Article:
Owning a motorsport company Iíve been accustomed to hardships of all sorts. I hate to ever speak bad about another company, so I will leave out many of the frustrating problems I had and focus on the end result. Luckily for me, I was able to source a lot of the items we needed to fulfill the empty promises from Innovative didnít come through with on time. At the end, we used the innovative mounts, throttle pedal and throttle cable. Everything else didnít show up/fit/or not up to par.



The engine setup I designed was to be very straight forward. The motor consists of a Honda K24 bottom end. I chose the 2.4L out of a 2008 Acura TSX due to the revisions they made to the block for the 2006-2008. The cylinder head, we went with a k20 cylinder head off an Acura RSX Type S. We modified a new Type S Oil pump to flow better, and added a bafflle inside the oil pan. High compression forged pistons, light weight rods, balanced, and assembled by me. Full valvetrain, SS valves, and a set of aftermarket Cams. I used the same intake manifold we use in our Grand-Am race cars at RSR Motorsports. I chose a Hybrid-Racing throttle body due to the solid construction, and the fact it bolts up to the intake manifold without an adapter. I designed the header to be a 4-1 collector with a good merge angle and runner diameters. Thanks to Dwight at Stage 6 motorsports for the fab work on the header and exhaust, as well as the brackets for the oil cooler in the side vent.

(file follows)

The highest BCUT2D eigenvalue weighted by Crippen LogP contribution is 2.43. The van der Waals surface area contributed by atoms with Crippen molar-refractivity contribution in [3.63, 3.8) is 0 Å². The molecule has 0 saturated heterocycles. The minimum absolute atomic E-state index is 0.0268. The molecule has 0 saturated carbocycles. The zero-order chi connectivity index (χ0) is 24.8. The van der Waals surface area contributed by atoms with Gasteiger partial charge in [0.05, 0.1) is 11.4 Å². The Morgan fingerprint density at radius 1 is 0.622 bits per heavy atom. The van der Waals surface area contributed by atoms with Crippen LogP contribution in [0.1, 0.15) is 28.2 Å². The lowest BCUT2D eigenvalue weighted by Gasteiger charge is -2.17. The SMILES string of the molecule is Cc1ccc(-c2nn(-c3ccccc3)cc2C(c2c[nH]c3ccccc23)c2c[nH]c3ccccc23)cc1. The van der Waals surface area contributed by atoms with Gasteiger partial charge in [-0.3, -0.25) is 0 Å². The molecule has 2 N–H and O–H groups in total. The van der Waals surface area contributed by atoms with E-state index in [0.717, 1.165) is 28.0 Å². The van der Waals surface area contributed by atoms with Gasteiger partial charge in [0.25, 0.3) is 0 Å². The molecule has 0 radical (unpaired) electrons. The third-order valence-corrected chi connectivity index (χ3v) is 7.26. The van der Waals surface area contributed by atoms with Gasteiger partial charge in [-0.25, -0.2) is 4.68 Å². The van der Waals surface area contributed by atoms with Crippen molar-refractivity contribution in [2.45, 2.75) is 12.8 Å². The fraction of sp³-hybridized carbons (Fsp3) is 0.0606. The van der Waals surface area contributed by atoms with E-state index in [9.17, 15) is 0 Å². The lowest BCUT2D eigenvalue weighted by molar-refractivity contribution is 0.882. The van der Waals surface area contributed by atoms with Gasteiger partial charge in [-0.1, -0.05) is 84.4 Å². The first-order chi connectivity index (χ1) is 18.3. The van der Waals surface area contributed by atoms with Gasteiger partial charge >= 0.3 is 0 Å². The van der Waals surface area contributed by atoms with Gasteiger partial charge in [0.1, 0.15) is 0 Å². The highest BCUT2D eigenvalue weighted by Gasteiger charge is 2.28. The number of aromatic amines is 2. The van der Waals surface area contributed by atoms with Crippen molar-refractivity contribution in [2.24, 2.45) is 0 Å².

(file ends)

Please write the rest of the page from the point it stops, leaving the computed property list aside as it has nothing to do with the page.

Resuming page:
I chose a 2007 Civic Si Transmission due to the fact it was newer, and comes with a limited slip differential. It had very low miles so I didnt want to break it open. 6th gear is quite long in it, but being that it is still able to be driven on the street, another reason to keep the stock gearing. Using this transmission meant I had to modify some circuitry so that the Hondata PRB Ecu could read the correct VSS Signal. In the future, Iíd love to get a sequential gearbox in the car.

Way back at the end of 2011 I started on the engine harness. I wanted to make the swap as clean as possible, I sourced some of the Lotus ECU Connectors, and tied a brand new oem honda engine harness that literally plugs into the factory harness. Hondata makes a CAN adapter that will drive the factory Lotus gauge cluster, it works pretty well, except we noticed it cutting out every once in awhile on track.



If I had to do it all over again, I would certainly recommend someone to buy a complete swap. Luckily Jacksonvilleís fastest Honda drag car owner, Cesar Olin, has a stock pile of miscellaneous parts, and was a big help to me when building the engine.



The result: 295 whp and 212 ft/lbs of torque on my very low reading dyno dynamics dynamometer. In the near future I will roll the lotus on the scales and see how much weight weíve been able to shave off due to the lack of heavy supercharger/intercooler, the removal of other oem components such as the two factory oil coolers and lines that run all the way to the front and back. The car is a totally different beast. The car is making another 80 horsepower over what it had with the supercharged 2zz engine. The power and torque makes this car very quick around the track.

Here is an in car video of the first time the car was tracked with the new setup at Daytona Speedway:

Honda Powered Lotus Exige S at Daytona Speedway - YouTube

More info will be later posted on our facebook: http://www.facebook.com/MaseEngineering
Hey mase did you do any mod with the engine lid cause I know the k24 block is a lil taller or it fit under their just fine?
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Old 12-29-2012, 08:22 PM   #12 (permalink)
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Hey mase did you do any mod with the engine lid cause I know the k24 block is a lil taller or it fit under their just fine?